How To Get Big Bluegills In The Hot Summer Months of Michigan
Most people do a lot of their big bluegill fishing in the spring when the fish are on their beds but that doesn't mean you still can't catch them when the summer heat kicks in.
Bluegills in Michigan
Nothing like the smile a big old bluegill can put on the face of a child in the middle of the summer. There is also nothing like the smile a mess of big bluegills put on my face in the middle of the summer when I'm sitting at the dinner table.
Bluegill is my absolute favorite to eat and some of the most fun to catch when they are big. Using a nice ultra-light rod and reel with a slip bobber with a hook and redworm can be a lot of fun during the dog days of summer.
How To Catch Big Bluegill in the Heat of the Michigan Summer
Yes, there are plenty of little bluegills near the fishing dock and around the weed beds, and for many, they can be a blast to catch but if you want some big ones to catch and eat you are going to have to go deep.
It helps to know of a lake where you have previously caught big bluegills in the spring or through the ice. If you know of a lake where there are some really deep weed lines or catch them suspending over the lake's deepest holes.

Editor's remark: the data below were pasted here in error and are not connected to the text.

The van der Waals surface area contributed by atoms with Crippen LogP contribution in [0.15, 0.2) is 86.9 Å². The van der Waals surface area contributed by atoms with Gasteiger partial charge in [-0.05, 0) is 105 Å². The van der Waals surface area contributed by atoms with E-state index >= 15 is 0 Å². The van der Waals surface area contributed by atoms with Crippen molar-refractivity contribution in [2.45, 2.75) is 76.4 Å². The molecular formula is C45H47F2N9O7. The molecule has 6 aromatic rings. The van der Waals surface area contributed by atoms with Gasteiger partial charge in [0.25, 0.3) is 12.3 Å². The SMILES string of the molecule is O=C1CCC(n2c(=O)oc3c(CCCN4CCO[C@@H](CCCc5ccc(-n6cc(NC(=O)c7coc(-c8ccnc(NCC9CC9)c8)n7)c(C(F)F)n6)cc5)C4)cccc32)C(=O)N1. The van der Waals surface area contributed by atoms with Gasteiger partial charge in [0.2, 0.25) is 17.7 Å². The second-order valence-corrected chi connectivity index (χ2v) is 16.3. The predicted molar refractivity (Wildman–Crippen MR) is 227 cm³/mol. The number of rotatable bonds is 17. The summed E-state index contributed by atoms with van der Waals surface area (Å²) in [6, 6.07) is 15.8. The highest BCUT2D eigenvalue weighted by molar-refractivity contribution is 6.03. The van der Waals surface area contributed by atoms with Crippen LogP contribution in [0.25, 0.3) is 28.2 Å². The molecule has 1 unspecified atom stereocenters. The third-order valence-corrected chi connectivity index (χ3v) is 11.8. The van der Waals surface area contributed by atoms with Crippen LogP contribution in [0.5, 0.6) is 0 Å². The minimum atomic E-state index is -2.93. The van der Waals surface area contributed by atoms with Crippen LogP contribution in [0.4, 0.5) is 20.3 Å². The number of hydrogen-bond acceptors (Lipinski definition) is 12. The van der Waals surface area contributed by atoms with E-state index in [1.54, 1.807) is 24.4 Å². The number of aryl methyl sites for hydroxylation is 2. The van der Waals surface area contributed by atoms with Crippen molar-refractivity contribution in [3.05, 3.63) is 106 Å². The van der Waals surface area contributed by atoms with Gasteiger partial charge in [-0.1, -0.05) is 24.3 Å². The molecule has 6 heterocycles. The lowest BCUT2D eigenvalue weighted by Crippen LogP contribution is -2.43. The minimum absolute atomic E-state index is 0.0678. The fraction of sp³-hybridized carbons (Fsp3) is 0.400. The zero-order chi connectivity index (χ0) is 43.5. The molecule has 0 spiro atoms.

A slip-bobber set-up is the way to go. This will allow you to get your depth right and be able to get your line right back in the same area quickly. The bluegill in these deeper pockets is usually a lot bigger than the ones around the shoreline.
I find bigger gills suspending in anywhere from 15 feet of water all the way to 35 feet of water and these areas are usually near weeds and well vegetated. The hotter it gets the deeper the big gills are. It helps to move around a bit. If you find some gills that are biting, fish until it slows then move to another location. Start with your bait about 6 inches from the bottom and work your way up until you are getting regular strikes.
It takes some patience and time but remember where you caught the big gills because the fish will usually be in those same spots year after year. You can find them in these same locations usually in the fall when most other people have already stopped fishing for the year.